Scott Lakatos, Georgia’s defensive backfield coach since 2010, has resigned his position on the Bulldogs’ football staff.
Lakatos, 49, would say only that he is leaving for “personal reasons.”
“Let’s leave it at that — personal reasons,” Lakatos, 49, said in a short telephone interview Thursday night.
Asked if he had a choice about leaving, Lakatos said, “oh, yeah, of course. Just leave it at personal reasons. There’s no story here.”
That was the only reason given in a short news release sent out by UGA on Thursday night.
“We are very appreciative of Scott’s contributions to our program over the last four years, and I have a great amount of respect for him as a coach and as a person,” Georgia coach Mark Richt said in the release. “We wish him and his family nothing but the best.”
Lakatos, 49, was hired by defensive coordinator Todd Grantham and came to Georgia from Connecticut right after the Huskies defeated South Carolina in the 2010 Papa John’s Bowl.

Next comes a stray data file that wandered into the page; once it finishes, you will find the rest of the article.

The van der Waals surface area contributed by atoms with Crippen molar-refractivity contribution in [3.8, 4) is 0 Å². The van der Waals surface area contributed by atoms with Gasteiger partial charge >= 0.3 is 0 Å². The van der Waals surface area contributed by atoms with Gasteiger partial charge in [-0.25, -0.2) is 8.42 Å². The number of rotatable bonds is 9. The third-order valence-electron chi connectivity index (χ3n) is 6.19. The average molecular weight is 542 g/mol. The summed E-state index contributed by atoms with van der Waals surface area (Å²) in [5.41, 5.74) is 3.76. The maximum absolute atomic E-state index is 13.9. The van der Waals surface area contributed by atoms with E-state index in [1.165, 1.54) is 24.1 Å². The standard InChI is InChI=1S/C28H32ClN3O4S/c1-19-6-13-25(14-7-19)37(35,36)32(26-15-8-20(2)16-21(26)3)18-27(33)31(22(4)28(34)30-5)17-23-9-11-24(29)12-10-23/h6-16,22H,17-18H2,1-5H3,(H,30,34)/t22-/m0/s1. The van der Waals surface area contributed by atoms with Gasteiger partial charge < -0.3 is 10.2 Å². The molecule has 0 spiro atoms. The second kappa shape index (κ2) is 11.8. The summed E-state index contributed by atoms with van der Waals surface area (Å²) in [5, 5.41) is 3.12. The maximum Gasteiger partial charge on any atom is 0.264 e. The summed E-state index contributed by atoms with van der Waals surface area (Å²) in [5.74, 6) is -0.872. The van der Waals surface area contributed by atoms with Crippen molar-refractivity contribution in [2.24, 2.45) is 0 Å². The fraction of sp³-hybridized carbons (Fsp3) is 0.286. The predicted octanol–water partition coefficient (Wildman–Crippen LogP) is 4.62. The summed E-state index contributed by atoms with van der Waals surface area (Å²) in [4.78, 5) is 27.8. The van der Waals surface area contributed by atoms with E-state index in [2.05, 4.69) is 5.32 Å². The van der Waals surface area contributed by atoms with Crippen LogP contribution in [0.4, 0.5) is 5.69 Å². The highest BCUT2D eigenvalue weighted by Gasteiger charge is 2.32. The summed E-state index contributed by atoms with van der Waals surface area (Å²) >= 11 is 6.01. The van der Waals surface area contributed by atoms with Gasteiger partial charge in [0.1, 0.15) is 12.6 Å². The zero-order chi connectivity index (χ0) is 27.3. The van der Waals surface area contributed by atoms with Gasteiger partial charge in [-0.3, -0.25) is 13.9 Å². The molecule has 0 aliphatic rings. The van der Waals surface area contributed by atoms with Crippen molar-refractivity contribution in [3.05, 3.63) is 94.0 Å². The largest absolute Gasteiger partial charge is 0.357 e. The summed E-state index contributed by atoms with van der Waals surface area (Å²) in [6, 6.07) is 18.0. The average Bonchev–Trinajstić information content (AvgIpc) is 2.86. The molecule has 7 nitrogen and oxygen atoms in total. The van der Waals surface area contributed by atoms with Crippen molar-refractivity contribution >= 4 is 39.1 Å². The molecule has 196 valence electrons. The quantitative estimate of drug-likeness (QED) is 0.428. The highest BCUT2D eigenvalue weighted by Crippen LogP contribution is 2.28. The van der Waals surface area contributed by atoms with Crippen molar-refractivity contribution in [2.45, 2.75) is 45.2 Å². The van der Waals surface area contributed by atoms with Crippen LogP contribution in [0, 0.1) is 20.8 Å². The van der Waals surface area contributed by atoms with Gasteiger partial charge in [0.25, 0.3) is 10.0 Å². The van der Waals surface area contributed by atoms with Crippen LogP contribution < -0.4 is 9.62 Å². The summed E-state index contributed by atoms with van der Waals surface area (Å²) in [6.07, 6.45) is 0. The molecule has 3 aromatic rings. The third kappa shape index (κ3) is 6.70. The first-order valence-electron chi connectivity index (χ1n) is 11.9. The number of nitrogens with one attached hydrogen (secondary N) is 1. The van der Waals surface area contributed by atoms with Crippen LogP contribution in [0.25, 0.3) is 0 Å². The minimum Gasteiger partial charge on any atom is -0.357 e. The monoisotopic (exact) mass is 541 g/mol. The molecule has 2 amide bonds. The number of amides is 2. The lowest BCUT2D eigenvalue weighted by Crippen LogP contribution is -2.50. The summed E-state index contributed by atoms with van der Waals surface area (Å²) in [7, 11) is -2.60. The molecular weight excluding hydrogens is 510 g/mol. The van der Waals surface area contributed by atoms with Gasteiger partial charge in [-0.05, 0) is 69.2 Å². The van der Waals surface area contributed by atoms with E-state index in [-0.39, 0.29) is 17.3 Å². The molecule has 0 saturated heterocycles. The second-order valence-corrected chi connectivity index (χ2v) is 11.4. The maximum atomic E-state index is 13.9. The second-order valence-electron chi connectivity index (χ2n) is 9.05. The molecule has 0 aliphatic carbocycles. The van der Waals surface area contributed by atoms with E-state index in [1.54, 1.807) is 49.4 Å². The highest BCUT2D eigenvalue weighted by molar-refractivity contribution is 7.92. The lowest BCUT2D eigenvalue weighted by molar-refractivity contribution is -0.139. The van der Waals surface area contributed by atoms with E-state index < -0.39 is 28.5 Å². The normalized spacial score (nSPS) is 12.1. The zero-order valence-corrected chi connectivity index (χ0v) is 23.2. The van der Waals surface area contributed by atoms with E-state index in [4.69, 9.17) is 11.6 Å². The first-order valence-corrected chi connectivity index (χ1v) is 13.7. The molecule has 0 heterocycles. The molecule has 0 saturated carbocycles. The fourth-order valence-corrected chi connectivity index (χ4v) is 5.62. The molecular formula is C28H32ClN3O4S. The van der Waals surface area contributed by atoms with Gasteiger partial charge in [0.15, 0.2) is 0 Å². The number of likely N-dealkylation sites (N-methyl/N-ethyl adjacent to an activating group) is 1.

In 2011, Lakatos coached All-American safety Bacarri Rambo and Paul Hornung Award winner Brandon Boykin on what ended up being a national top-10 defense. But Georgia’s pass defense struggled the past two seasons, most notably in 2013, when the Bulldogs finished 60th in the nation and sixth in the SEC in passing yards allowed (227.4 pg) and 10th in the conference in pass-efficiency defense.
Georgia’s defensive backfield was extremely young this season, with four first-year starters and four freshmen earning starts. But they gave up some devastating pass plays, including a 73-yard winning touchdown to Auburn with 25 seconds remaining and a 99-yard TD to Nebraska in the Gator Bowl.
Lakatos is a native of Long Valley, N.J., and played college ball at Western Connecticut. His 20-plus year coaching career had all been spent in the Northeast — the last nine at Rutgers and Connecticut — before he joined the staff at Georgia.
Asked if he intended to head back north, Lakatos said, “Don’t really know at this point in time.”
Support real journalism. Support local journalism. Subscribe to The Atlanta Journal-Constitution today. See offers.
Your subscription to the Atlanta Journal-Constitution funds in-depth reporting and investigations that keep you informed. Thank you for supporting real journalism.
Download the new AJC app. More local news, more breaking news and in-depth journalism. AJC.com. Atlanta. News. Now.
Download the new AJC app. More local news, more breaking news and in-depth journalism.